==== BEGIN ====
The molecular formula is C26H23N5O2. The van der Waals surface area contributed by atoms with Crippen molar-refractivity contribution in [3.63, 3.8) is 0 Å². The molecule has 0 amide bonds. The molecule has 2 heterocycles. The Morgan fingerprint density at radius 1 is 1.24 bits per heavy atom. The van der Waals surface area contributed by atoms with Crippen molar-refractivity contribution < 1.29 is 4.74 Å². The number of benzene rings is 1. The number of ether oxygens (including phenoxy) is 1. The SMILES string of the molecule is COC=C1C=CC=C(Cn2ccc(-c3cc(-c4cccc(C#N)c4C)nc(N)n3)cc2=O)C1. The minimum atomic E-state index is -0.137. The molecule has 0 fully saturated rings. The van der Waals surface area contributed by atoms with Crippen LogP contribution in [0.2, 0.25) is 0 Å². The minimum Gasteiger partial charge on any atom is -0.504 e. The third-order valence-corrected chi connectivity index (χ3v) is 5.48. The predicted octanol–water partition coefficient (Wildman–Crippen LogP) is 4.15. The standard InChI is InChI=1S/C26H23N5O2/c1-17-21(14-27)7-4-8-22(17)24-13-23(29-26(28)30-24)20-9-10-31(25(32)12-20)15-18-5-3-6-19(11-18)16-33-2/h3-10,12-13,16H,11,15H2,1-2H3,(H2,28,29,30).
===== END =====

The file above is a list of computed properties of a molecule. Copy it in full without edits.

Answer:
The molecular formula is C26H23N5O2. The van der Waals surface area contributed by atoms with Crippen molar-refractivity contribution in [3.63, 3.8) is 0 Å². The molecule has 0 amide bonds. The molecule has 2 heterocycles. The Morgan fingerprint density at radius 1 is 1.24 bits per heavy atom. The van der Waals surface area contributed by atoms with Crippen molar-refractivity contribution < 1.29 is 4.74 Å². The number of benzene rings is 1. The number of ether oxygens (including phenoxy) is 1. The SMILES string of the molecule is COC=C1C=CC=C(Cn2ccc(-c3cc(-c4cccc(C#N)c4C)nc(N)n3)cc2=O)C1. The minimum atomic E-state index is -0.137. The molecule has 0 fully saturated rings. The van der Waals surface area contributed by atoms with Crippen LogP contribution in [0.2, 0.25) is 0 Å². The minimum Gasteiger partial charge on any atom is -0.504 e. The third-order valence-corrected chi connectivity index (χ3v) is 5.48. The predicted octanol–water partition coefficient (Wildman–Crippen LogP) is 4.15. The standard InChI is InChI=1S/C26H23N5O2/c1-17-21(14-27)7-4-8-22(17)24-13-23(29-26(28)30-24)20-9-10-31(25(32)12-20)15-18-5-3-6-19(11-18)16-33-2/h3-10,12-13,16H,11,15H2,1-2H3,(H2,28,29,30).